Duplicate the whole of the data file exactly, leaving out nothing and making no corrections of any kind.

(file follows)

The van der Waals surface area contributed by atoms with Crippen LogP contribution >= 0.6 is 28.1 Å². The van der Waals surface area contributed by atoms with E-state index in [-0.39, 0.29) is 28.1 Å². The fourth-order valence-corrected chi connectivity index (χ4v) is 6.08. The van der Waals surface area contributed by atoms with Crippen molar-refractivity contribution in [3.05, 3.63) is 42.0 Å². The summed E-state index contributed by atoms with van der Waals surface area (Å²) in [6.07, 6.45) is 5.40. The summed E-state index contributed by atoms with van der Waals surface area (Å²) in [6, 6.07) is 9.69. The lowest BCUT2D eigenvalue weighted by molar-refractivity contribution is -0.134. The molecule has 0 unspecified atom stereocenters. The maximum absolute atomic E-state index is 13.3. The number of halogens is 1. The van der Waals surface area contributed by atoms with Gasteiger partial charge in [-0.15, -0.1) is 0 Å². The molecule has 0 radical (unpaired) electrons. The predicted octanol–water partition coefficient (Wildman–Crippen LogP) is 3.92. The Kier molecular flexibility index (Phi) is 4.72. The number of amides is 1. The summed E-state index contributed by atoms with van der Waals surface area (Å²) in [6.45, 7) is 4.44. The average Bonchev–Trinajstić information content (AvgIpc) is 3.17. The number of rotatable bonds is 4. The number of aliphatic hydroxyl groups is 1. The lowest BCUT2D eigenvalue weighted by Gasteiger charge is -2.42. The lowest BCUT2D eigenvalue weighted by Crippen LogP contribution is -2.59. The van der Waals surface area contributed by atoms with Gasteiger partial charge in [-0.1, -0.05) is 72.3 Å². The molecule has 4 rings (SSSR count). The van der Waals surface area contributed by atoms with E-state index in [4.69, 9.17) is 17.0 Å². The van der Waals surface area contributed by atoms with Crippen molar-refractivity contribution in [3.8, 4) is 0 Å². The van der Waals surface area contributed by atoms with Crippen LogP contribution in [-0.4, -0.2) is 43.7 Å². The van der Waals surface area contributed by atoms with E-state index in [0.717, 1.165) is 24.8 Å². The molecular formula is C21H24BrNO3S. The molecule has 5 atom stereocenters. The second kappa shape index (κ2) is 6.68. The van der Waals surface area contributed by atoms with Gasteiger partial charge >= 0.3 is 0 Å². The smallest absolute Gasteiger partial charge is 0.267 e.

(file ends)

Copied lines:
The van der Waals surface area contributed by atoms with Crippen LogP contribution >= 0.6 is 28.1 Å². The van der Waals surface area contributed by atoms with E-state index in [-0.39, 0.29) is 28.1 Å². The fourth-order valence-corrected chi connectivity index (χ4v) is 6.08. The van der Waals surface area contributed by atoms with Crippen molar-refractivity contribution in [3.05, 3.63) is 42.0 Å². The summed E-state index contributed by atoms with van der Waals surface area (Å²) in [6.07, 6.45) is 5.40. The summed E-state index contributed by atoms with van der Waals surface area (Å²) in [6, 6.07) is 9.69. The lowest BCUT2D eigenvalue weighted by molar-refractivity contribution is -0.134. The molecule has 0 unspecified atom stereocenters. The maximum absolute atomic E-state index is 13.3. The number of halogens is 1. The van der Waals surface area contributed by atoms with Gasteiger partial charge in [-0.15, -0.1) is 0 Å². The molecule has 0 radical (unpaired) electrons. The predicted octanol–water partition coefficient (Wildman–Crippen LogP) is 3.92. The Kier molecular flexibility index (Phi) is 4.72. The number of amides is 1. The summed E-state index contributed by atoms with van der Waals surface area (Å²) in [6.45, 7) is 4.44. The average Bonchev–Trinajstić information content (AvgIpc) is 3.17. The number of rotatable bonds is 4. The number of aliphatic hydroxyl groups is 1. The lowest BCUT2D eigenvalue weighted by Gasteiger charge is -2.42. The lowest BCUT2D eigenvalue weighted by Crippen LogP contribution is -2.59. The van der Waals surface area contributed by atoms with Gasteiger partial charge in [-0.1, -0.05) is 72.3 Å². The molecule has 4 rings (SSSR count). The van der Waals surface area contributed by atoms with E-state index in [4.69, 9.17) is 17.0 Å². The van der Waals surface area contributed by atoms with Crippen molar-refractivity contribution in [3.8, 4) is 0 Å². The van der Waals surface area contributed by atoms with Crippen LogP contribution in [-0.4, -0.2) is 43.7 Å². The van der Waals surface area contributed by atoms with E-state index in [0.717, 1.165) is 24.8 Å². The molecular formula is C21H24BrNO3S. The molecule has 5 atom stereocenters. The second kappa shape index (κ2) is 6.68. The van der Waals surface area contributed by atoms with Gasteiger partial charge >= 0.3 is 0 Å². The smallest absolute Gasteiger partial charge is 0.267 e.